Sudan Humanitarian Bulletin Issue 02 | 28 January – 24 February 2019

HIGHLIGHTS

About 3,500 people in five return villages in Jebel Moon locality (West Darfur) were affected by tribal conflict.

Over 22,000 people voluntarily returned to their home areas in Katayla and Ed El Fursan localities in South Darfur.

In efforts to encourage, monitor and verify returns, authorities in North Darfur established the Committee for the Coordination of Voluntary Returns.

Current macroeconomic conditions may drive high levels of food insecurity in 2019 � FEWS NET.

Humanitarian organizations continue to assist some 21,500 IDPs in Sortony gathering site, North Darfur.

Aid agencies visit five return villages in Jebel Moon locality, West Darfur

On 17 January inter-communal conflict in the Jebel Moon locality of West Darfur State affected an estimated 3,500 people in the five return villages of Chilchil, Girji Girji, Bir Bateha, Dileibaya and Khomi. In some of the villages homes and recent harvests were burned and livestock was looted. Government forces brought the situation under control by 19 January and some of the perpetrators were reportedly arrested. People had spontaneously returned to these villages from refugee camps in Chad and from villages located along the Sudan-Chad border in 2017 and 2018 following encouragement from authorities to return and the improvement of the security situation with the establishment of police posts.

A joint inter-agency needs assessment team visited the affected villages from 12 to 14 February to assess needs. The villagers had initially fled their homes to Selea, Kuru and Rakkeina villages�close to the Jebel Moon mountains�and some moved into neighbouring Chad. At the time of the assessment most had returned to their homes.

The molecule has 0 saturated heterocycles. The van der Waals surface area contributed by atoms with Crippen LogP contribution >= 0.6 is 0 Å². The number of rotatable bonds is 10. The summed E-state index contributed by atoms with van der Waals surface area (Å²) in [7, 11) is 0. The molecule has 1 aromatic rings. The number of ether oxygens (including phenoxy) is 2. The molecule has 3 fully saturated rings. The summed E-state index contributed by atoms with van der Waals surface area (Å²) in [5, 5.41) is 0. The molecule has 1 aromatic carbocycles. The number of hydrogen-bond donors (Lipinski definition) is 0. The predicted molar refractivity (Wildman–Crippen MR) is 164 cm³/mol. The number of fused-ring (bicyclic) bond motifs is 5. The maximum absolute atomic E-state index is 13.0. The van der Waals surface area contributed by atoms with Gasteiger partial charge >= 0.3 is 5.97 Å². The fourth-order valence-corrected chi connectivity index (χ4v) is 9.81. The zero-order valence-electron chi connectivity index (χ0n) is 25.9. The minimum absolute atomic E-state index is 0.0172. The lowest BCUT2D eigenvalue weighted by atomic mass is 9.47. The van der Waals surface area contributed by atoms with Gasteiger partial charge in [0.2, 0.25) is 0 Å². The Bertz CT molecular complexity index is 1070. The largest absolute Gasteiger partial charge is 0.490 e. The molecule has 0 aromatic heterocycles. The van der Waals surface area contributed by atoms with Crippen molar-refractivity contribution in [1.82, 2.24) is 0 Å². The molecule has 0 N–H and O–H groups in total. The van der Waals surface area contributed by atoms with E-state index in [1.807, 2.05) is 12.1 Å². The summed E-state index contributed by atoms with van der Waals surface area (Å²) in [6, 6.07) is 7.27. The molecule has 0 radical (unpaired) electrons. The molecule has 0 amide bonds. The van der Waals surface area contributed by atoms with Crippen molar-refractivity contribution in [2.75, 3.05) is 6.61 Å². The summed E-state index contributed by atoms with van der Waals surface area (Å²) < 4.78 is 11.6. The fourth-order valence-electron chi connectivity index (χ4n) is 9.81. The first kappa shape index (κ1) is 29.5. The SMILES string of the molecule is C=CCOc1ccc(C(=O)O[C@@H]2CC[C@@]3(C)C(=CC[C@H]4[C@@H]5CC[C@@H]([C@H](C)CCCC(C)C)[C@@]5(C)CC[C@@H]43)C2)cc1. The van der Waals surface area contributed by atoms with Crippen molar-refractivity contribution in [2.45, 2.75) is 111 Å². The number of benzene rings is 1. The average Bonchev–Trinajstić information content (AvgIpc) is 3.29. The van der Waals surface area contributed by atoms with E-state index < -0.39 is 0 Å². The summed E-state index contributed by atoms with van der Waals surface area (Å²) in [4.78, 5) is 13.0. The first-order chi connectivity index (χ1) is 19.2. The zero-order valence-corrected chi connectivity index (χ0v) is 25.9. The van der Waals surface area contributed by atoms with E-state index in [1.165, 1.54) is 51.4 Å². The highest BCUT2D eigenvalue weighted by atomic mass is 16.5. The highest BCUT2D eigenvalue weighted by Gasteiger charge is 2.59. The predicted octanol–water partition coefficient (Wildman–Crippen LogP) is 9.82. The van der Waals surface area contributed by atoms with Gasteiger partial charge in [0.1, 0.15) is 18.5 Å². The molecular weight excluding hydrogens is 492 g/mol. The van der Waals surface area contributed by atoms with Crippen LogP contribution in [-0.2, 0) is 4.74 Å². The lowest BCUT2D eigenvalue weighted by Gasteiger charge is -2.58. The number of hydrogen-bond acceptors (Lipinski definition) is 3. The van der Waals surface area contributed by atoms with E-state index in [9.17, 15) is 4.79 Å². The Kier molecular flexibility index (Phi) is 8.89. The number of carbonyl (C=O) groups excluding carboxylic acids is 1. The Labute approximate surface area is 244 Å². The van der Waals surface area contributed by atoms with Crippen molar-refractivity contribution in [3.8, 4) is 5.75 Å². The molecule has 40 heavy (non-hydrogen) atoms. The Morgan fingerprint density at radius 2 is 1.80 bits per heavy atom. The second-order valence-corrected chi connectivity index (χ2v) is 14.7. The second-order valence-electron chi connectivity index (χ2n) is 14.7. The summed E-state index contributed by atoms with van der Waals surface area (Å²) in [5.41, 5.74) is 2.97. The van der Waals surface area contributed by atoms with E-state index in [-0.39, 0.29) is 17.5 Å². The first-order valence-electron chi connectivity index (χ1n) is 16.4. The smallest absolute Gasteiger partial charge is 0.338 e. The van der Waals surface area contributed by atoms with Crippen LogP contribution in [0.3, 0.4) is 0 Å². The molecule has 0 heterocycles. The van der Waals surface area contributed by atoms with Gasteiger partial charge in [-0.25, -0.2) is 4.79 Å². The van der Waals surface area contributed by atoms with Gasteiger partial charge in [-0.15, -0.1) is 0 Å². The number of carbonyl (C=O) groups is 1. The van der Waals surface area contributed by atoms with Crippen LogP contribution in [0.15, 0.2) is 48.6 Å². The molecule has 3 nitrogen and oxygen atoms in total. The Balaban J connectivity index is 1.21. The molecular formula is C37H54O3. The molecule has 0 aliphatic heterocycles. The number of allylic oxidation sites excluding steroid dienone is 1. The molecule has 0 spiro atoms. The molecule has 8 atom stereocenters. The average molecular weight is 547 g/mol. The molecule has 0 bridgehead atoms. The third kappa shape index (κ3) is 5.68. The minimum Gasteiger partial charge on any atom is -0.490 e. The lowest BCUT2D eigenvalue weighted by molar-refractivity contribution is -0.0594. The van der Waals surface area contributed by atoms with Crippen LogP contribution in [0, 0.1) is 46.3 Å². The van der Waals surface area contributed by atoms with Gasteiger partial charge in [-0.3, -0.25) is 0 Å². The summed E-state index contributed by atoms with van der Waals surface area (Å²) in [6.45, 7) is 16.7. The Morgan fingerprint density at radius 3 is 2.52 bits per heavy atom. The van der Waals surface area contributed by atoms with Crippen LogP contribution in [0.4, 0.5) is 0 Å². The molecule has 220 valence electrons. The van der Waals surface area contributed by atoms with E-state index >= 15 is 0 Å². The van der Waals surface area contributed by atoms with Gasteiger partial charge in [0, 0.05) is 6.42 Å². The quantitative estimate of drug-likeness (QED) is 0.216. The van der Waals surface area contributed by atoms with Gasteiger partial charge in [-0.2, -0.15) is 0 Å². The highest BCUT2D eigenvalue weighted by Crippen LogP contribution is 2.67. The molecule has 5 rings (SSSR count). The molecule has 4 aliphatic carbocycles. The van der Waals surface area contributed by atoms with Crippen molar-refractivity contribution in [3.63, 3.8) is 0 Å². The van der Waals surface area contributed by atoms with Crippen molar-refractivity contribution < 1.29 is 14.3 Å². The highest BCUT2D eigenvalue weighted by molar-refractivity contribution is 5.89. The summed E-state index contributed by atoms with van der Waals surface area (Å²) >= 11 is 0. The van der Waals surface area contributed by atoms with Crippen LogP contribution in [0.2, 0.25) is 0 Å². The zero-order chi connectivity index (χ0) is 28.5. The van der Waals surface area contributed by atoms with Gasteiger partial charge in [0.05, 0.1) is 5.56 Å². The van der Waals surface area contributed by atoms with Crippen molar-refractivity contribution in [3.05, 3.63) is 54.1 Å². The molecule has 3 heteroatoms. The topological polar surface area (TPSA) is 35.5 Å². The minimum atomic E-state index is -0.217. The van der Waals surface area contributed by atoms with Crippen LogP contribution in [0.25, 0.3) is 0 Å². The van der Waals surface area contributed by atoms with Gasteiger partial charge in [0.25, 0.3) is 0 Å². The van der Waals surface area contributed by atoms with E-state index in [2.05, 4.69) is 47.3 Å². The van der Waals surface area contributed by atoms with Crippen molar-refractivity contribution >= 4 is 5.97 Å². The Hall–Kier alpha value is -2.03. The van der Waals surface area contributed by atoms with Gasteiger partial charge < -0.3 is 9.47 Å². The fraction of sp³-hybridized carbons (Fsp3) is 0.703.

The main gaps identified by the mission team were the lack of basic services and availability of only one functioning water pump in each village, which is shared with the nomadic communities living nearby. The mission team recommended establishing additional water sources to avoid possible conflict over resources. In addition, there are no health, nutrition, education, sanitation or community conflict resolution/reconciliation centres/mechanisms available in any of the villages. Other recommendations include the provision of emergency shelter and household supplies; and distribution of food aid as most food supplies were destroyed.

In addition to humanitarian assistance, more durable solutions are required, the mission reported. These include the reinforcement of the security situation and carrying out reconciliation activities to maintain peace in the area and to encourage more returns. Basic services such as water, health, nutrition, education and sanitation services also need to be established. Livelihood assistance is necessary to help the returnees rebuild their lives and should include the distribution of agricultural supplies such as seeds and tools.

Source: UN Office for the Coordination of Humanitarian Affairs

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